During that time, Kraft established the office of Community Outreach and Engagement (COE) and the Community Advisory Board comprised of 20 diverse members from across the catchment area. This led to the successful partnership with the Pascua Yaqui Tribe. They hired their first tribal community cancer navigator and co-led a tribal clinical navigation program to increase colorectal cancer screening across tribal communities in Arizona.

The COE established the Research Outreach for Southern Arizona program to enrich the relationship between basic science and the local communities. Partnering with the Cancer Center’s Population Sciences, COE also characterized the catchment area and initiated the first Population Health Assessment for the center.

Cancer Center Director, Andrew Kraft, MD 2014 Peter and Paula Fasseas Cancer Clinic, 2023


Juanita L. Merchant, MD, PhD, serves as interim director. She is a Regents Professor of medicine and chief of the College of Medicine – Tucson’s Division of Gastroenterology and Hepatology.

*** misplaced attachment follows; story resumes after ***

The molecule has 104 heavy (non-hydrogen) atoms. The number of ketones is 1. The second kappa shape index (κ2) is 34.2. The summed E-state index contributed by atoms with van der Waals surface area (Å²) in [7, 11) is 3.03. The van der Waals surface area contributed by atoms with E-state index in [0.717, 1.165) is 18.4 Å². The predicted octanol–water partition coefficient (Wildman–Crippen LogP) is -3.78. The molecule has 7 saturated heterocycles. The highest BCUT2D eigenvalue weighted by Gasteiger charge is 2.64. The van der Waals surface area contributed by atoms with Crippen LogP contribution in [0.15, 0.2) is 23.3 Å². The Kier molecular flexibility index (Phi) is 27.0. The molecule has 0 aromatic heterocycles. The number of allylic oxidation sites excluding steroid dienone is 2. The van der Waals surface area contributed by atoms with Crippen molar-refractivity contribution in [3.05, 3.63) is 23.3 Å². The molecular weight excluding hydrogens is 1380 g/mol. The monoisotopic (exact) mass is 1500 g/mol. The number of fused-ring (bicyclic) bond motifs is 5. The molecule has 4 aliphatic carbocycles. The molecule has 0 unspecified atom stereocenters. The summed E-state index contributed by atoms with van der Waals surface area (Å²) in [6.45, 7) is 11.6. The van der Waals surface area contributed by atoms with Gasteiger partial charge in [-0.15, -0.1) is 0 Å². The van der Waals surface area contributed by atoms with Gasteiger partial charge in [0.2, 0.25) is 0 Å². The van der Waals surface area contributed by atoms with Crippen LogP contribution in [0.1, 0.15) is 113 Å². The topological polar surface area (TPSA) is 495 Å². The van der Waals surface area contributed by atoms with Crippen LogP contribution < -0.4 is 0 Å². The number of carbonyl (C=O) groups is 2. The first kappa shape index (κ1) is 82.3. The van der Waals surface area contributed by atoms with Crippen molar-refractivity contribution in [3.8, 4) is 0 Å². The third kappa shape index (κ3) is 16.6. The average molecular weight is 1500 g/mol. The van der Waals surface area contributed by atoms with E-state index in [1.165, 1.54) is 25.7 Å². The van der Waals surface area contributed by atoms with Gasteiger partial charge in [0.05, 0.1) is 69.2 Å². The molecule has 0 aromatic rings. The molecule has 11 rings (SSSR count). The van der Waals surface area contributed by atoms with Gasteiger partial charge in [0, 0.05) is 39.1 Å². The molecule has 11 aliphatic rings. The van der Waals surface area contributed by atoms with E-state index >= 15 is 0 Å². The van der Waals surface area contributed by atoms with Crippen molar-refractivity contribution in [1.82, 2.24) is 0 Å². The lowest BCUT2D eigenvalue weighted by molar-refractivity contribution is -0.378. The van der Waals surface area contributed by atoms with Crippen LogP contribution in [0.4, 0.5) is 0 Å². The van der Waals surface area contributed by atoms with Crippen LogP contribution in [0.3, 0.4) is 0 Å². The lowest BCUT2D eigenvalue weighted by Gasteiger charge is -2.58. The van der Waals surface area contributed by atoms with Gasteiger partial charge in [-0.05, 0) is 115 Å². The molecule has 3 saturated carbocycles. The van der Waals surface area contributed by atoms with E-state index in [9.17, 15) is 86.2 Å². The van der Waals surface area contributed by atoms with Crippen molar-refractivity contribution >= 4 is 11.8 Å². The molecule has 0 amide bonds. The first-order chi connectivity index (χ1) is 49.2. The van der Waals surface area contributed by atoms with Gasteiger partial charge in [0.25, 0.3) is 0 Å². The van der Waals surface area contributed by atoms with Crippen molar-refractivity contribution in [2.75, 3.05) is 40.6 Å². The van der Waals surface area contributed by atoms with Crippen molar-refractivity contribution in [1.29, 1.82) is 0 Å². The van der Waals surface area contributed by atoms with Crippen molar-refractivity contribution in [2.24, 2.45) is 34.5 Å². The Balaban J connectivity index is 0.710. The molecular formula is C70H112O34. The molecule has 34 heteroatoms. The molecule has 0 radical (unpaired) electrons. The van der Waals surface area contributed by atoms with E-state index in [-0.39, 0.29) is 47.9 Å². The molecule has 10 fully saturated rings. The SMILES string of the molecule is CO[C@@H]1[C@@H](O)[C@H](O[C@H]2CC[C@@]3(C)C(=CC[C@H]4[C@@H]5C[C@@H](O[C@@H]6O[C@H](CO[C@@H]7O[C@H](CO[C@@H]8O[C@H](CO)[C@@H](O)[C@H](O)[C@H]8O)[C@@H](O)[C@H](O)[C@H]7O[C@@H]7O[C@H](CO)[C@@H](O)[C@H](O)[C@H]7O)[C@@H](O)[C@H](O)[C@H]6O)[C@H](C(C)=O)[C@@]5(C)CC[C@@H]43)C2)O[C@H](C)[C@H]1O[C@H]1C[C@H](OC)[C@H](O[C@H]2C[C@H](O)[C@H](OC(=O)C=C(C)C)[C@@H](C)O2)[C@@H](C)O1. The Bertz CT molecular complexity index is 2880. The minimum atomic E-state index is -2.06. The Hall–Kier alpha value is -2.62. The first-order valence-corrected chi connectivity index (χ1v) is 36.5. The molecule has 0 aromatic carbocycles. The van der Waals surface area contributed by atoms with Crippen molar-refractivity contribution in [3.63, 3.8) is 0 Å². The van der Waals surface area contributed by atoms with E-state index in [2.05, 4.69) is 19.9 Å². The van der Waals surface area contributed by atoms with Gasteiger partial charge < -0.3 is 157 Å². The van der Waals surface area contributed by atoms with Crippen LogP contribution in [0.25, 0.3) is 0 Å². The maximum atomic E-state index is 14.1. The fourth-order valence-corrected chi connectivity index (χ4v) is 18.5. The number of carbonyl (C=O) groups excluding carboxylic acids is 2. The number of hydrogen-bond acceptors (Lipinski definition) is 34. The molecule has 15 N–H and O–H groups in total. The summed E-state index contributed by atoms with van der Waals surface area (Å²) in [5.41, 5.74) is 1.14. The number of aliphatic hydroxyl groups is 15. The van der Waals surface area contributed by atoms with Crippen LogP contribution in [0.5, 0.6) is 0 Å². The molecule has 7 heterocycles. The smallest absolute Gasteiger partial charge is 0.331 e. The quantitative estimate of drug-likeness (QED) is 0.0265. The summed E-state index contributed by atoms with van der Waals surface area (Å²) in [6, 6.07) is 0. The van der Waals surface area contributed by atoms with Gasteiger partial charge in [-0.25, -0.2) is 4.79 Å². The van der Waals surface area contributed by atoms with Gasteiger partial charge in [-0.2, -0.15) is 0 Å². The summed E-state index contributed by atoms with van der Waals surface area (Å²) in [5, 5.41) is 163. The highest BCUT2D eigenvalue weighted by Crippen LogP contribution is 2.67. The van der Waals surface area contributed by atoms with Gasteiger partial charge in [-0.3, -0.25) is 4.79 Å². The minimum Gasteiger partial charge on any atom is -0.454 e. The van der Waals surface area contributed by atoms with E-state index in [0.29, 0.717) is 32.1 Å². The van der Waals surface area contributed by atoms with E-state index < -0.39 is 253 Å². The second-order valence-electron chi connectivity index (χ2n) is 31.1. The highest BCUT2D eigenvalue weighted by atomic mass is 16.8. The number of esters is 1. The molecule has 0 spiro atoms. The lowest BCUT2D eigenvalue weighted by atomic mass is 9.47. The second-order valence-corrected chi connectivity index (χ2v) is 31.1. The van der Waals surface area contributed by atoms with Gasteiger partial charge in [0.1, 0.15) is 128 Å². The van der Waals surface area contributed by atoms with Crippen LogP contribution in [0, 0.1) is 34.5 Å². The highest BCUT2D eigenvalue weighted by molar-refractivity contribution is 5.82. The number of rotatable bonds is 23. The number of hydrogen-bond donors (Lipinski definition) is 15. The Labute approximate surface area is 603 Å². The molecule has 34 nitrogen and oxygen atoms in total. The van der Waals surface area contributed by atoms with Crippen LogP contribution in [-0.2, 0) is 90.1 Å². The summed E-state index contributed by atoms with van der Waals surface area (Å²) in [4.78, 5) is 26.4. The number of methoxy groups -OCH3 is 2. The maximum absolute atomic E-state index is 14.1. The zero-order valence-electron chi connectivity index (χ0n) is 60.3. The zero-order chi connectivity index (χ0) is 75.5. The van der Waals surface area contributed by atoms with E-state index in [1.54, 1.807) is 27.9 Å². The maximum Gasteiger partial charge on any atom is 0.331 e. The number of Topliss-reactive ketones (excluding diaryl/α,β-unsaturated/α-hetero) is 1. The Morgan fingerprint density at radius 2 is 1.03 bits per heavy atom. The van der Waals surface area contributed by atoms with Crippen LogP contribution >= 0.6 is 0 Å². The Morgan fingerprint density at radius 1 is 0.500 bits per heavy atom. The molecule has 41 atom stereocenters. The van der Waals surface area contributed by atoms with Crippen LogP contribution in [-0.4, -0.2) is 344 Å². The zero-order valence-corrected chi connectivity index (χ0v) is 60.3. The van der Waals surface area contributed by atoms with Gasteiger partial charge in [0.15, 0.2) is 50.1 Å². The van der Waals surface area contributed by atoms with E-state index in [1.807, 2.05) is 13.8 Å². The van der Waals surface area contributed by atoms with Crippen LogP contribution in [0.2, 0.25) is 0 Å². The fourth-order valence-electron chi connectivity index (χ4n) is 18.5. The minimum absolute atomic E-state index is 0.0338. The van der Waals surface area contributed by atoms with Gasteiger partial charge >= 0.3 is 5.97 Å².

With her appointment in 2019, Dr. Sweasy became the first female and first basic scientist to serve as a permanent director of the Cancer Center.

Formerly the associate director of basic science at the Yale Cancer Center, Dr. Sweasy is an internationally recognized expert in the genetics, cell biology, and biochemistry of DNA repair. Her dedication to advancing cutting-edge care, research and treatment led the center through the devastating COVID-19 pandemic and into a new time of transdisciplinary discoveries and translation, compassionate care, and training of researchers to help erase inequities through science, engagement, respect and conviction.

In 2021, the Cancer Center established The Ginny L. Clements Breast Cancer Research Institute with a $8.5 million gift from the donor. The goal of the center is to increase collaboration between researchers with different specialties and between researchers and clinicians.

In late 2023, Dr. Sweasy was named director of the Fred & Pamela Buffett Cancer Center and the Eppley Institute for Research in Cancer and Allied Diseases at the University of Nebraska Medical Center in Omaha, Nebraska.